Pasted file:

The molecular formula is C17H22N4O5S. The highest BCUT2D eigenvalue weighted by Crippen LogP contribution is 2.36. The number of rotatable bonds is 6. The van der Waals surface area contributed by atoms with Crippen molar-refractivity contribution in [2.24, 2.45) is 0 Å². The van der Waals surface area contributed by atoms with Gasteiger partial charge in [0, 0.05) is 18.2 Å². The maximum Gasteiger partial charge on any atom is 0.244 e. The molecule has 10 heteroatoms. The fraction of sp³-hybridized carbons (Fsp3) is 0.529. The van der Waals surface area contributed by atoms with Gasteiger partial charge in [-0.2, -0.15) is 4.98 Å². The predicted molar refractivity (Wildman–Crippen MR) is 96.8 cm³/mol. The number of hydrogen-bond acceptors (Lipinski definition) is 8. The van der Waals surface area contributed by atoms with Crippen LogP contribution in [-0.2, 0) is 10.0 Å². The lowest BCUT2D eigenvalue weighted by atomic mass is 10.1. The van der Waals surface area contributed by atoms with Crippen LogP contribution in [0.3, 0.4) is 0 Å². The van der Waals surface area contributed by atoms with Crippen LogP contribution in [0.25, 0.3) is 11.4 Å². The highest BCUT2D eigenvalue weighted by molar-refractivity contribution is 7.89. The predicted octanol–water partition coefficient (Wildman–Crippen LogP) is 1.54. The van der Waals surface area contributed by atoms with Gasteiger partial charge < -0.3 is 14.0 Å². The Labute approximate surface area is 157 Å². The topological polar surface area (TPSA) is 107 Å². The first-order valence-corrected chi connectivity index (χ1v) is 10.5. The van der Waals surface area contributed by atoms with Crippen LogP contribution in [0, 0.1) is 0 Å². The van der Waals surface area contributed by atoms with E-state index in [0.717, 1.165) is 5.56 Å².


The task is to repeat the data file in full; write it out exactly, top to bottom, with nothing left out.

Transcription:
The molecular formula is C17H22N4O5S. The highest BCUT2D eigenvalue weighted by Crippen LogP contribution is 2.36. The number of rotatable bonds is 6. The van der Waals surface area contributed by atoms with Crippen molar-refractivity contribution in [2.24, 2.45) is 0 Å². The van der Waals surface area contributed by atoms with Gasteiger partial charge in [0, 0.05) is 18.2 Å². The maximum Gasteiger partial charge on any atom is 0.244 e. The molecule has 10 heteroatoms. The fraction of sp³-hybridized carbons (Fsp3) is 0.529. The van der Waals surface area contributed by atoms with Gasteiger partial charge in [-0.2, -0.15) is 4.98 Å². The predicted molar refractivity (Wildman–Crippen MR) is 96.8 cm³/mol. The number of hydrogen-bond acceptors (Lipinski definition) is 8. The van der Waals surface area contributed by atoms with Crippen LogP contribution in [-0.2, 0) is 10.0 Å². The lowest BCUT2D eigenvalue weighted by atomic mass is 10.1. The van der Waals surface area contributed by atoms with Crippen LogP contribution in [0.3, 0.4) is 0 Å². The van der Waals surface area contributed by atoms with Crippen LogP contribution in [0.25, 0.3) is 11.4 Å². The highest BCUT2D eigenvalue weighted by molar-refractivity contribution is 7.89. The predicted octanol–water partition coefficient (Wildman–Crippen LogP) is 1.54. The van der Waals surface area contributed by atoms with Gasteiger partial charge < -0.3 is 14.0 Å². The Labute approximate surface area is 157 Å². The topological polar surface area (TPSA) is 107 Å². The first-order valence-corrected chi connectivity index (χ1v) is 10.5. The van der Waals surface area contributed by atoms with Crippen LogP contribution in [0, 0.1) is 0 Å². The van der Waals surface area contributed by atoms with E-state index in [0.717, 1.165) is 5.56 Å².